Books: More soft soap than hard sell

Advertising can glamorise pantyliners. So, Stephen Bayley wonders, why can't it flog itself?; Advertising Advertising by Winston Fletcher Profile Books, pounds 16.99, 232pp
WINSTON FLETCHER has written a mendacious potboiler. If that seems harsh, don't blame me; it wasn't my coinage, but his own. It is one of the brighter expressions in his disappointingly dull new book. The problem is, he applies it to Vance Packard's The Hidden Persuaders, a 1957 classic which is a favourite of mine and ranks with Rachel Carson's Silent Spring and Jane Jacobs's The Death and Life of Great American Cities as one of the most influential social critiques of the second half of the century. No one is going to say that about this stinker.

Fletcher, from his sagacious seat in The Ivy or Orso, in between brooding on industrial salad cream, dismisses Packard as a "journalist". It is true that Packard won an Outstanding Alumni Award from Columbia University Graduate School of Journalism in 1963 for his potboiling and lying, but it is also true that his books have changed the perceptions of a generation - something which Winston Fletcher's advertisments for Hellman's mayonnaise have yet to do (although they're not bad ads).

Don't misunderstand me: I adore advertising. It is one of our most significant, energetic and fascinating cultural forms. The quality of British advertising - thanks to people like Fletcher - is superb, and its sophisticated symbolism has translated the population from being what Walter Gropius described as "visually illiterate" into adroit decoders of signifiers and signified, with all the felicity and confidence of a Roland Barthes masterclass.

While I would stop short of saying that photographing an attractive Czech girl in a cantilevered bra can be properly compared to some of the greater creative achievements of the century, there is a sense in which advertising can genuinely be compared to historical art forms: Renaissance frescoes and 19th-century opera, for instance. It belongs to what the Council of Trent called "Bibles of the Illiterate".

In that it presents models for imitation, offers aesthetic or moral exemplars, communicates shared ideals, inspires, informs and motivates, advertising has many of the characteristics of popular art. But, since it is a collaborative activity, it can't be defined as art, at least if we require the presence of an individual author to satisfy the definition.

Fletcher makes no claims for artistic status; rather for advertising as a mutual society where consumer and client share benefits.

I have no problem with the central thesis of his book: that advertising is interesting and useful. Everyone knows that. Since 1979, and the publication of Jonathan Price's The Best Things on TV, everyone has known that commercials have higher production values and better scriptwriting than most programmes. My problem is just that this is such a bad book.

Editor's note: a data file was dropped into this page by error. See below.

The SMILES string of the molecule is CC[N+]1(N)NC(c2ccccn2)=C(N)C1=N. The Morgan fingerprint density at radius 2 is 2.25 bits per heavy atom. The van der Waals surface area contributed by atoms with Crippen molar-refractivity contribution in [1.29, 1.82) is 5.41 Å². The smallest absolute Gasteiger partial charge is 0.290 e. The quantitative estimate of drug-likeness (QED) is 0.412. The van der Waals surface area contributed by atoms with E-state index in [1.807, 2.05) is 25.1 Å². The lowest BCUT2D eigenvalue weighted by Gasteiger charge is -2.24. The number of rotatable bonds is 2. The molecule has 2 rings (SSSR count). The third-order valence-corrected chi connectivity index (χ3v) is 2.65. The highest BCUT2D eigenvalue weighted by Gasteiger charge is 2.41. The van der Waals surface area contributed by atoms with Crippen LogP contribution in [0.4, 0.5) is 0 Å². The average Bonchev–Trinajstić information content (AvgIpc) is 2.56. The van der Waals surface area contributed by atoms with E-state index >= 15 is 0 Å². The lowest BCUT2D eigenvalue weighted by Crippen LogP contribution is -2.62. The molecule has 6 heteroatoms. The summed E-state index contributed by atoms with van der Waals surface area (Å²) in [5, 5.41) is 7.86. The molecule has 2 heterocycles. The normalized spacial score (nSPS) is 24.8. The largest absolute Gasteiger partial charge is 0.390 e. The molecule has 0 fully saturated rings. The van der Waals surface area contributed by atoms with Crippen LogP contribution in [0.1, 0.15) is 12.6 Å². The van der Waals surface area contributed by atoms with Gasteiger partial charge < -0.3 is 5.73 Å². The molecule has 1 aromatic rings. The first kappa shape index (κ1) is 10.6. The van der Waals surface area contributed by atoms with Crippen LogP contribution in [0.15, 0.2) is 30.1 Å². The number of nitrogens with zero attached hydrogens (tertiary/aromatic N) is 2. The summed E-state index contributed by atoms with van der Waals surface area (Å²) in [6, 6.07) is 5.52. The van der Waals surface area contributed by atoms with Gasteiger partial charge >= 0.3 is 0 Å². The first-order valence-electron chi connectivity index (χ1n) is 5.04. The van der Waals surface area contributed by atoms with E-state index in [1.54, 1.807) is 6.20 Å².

It is very curious, but in some way significant, that while advertising is a global business worth pounds 250bn annually which greedily Dysons-up writers, art directors, photographers and cinematographers in a vivid, vulgar, wonderful creative vortex of witty comment and sharp imagery, it seems beyond the industry's competence to produce a decent book about the subject. Only Rosser Reeves's Reality in Advertising in 1961 and David Ogilvy's Confessions of an Advertising Man in 1963 seem likely to pass the time- test.

Even when advertising throws up a genuinely thoughtful individual - JWT's Jeremy Bullmore, for instance - his literary potential is far, far in front of his literary achievements. The rest are, to put it no higher, mendacious potboilers. How odd that a business that can glamorise cat food and excite cupidity about pantyliners can do so little to sell itself.

This is why Advertising Advertising is such an oddity and a disappointment. It looks like the sort of unreadable and unread business book you find in bins in charity shops. Given that Fletcher (presumably) wrote his own brief, his clients should be grateful that they are expected to write their own. Its jacket design is so boring that its wrenches a huge Black Hole in the cosmos of style. I haven't done the research, but my guess is that only the most sensitive methodology could determine how much above zero per cent is its consumer appeal.

Those undeterred by the cover will surely stumble at the prose. There's a tendency to use Dictionary of Quotations-type bits of Shakespeare to fortify the authority of pronouncements. While Fletcher doesn't actually say "forsooth", there is a curiously dated feel about the style, with lazy locutions like "as we saw in the last chapter". If an argument had been crisply presented with economy and wit, those words would be redundant. Alas, they are not.

It's so strange that a business which employs highly educated, very clever people - people like Winston Fletcher - to achieve haiku-like condensation by describing the advantages of an underwired bra in two words can produce such a flatulent account of itself as this. None of the disciplines of advertising - economy, wit, originality, relevance - seem to have been applied here.

Lester Bookbinder once described the creative process in advertising as "turning crap into mediocrity". I think better art direction and better copywriting could have done that for this book.

Stephen Bayley's book `Labour Camp' is published by Batsford